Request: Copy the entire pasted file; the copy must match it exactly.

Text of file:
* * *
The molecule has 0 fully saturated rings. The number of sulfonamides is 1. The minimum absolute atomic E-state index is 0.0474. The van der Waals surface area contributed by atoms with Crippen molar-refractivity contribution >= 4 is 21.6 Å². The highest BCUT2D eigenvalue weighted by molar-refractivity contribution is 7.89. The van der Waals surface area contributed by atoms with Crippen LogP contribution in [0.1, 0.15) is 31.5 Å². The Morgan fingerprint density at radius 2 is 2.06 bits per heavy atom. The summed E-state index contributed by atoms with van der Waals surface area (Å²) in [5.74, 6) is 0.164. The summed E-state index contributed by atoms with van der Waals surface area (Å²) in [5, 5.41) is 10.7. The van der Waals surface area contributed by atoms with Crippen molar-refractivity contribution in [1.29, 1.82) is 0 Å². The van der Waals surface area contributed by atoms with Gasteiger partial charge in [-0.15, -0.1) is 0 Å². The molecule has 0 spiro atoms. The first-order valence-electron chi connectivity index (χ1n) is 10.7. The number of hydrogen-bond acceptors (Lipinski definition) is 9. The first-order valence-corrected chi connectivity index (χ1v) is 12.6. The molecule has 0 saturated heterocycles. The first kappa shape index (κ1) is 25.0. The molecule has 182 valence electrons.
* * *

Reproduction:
The molecule has 0 fully saturated rings. The number of sulfonamides is 1. The minimum absolute atomic E-state index is 0.0474. The van der Waals surface area contributed by atoms with Crippen molar-refractivity contribution >= 4 is 21.6 Å². The highest BCUT2D eigenvalue weighted by molar-refractivity contribution is 7.89. The van der Waals surface area contributed by atoms with Crippen LogP contribution in [0.1, 0.15) is 31.5 Å². The Morgan fingerprint density at radius 2 is 2.06 bits per heavy atom. The summed E-state index contributed by atoms with van der Waals surface area (Å²) in [5.74, 6) is 0.164. The summed E-state index contributed by atoms with van der Waals surface area (Å²) in [5, 5.41) is 10.7. The van der Waals surface area contributed by atoms with Crippen molar-refractivity contribution in [1.29, 1.82) is 0 Å². The van der Waals surface area contributed by atoms with Gasteiger partial charge in [-0.15, -0.1) is 0 Å². The molecule has 0 spiro atoms. The first-order valence-electron chi connectivity index (χ1n) is 10.7. The number of hydrogen-bond acceptors (Lipinski definition) is 9. The first-order valence-corrected chi connectivity index (χ1v) is 12.6. The molecule has 0 saturated heterocycles. The first kappa shape index (κ1) is 25.0. The molecule has 182 valence electrons.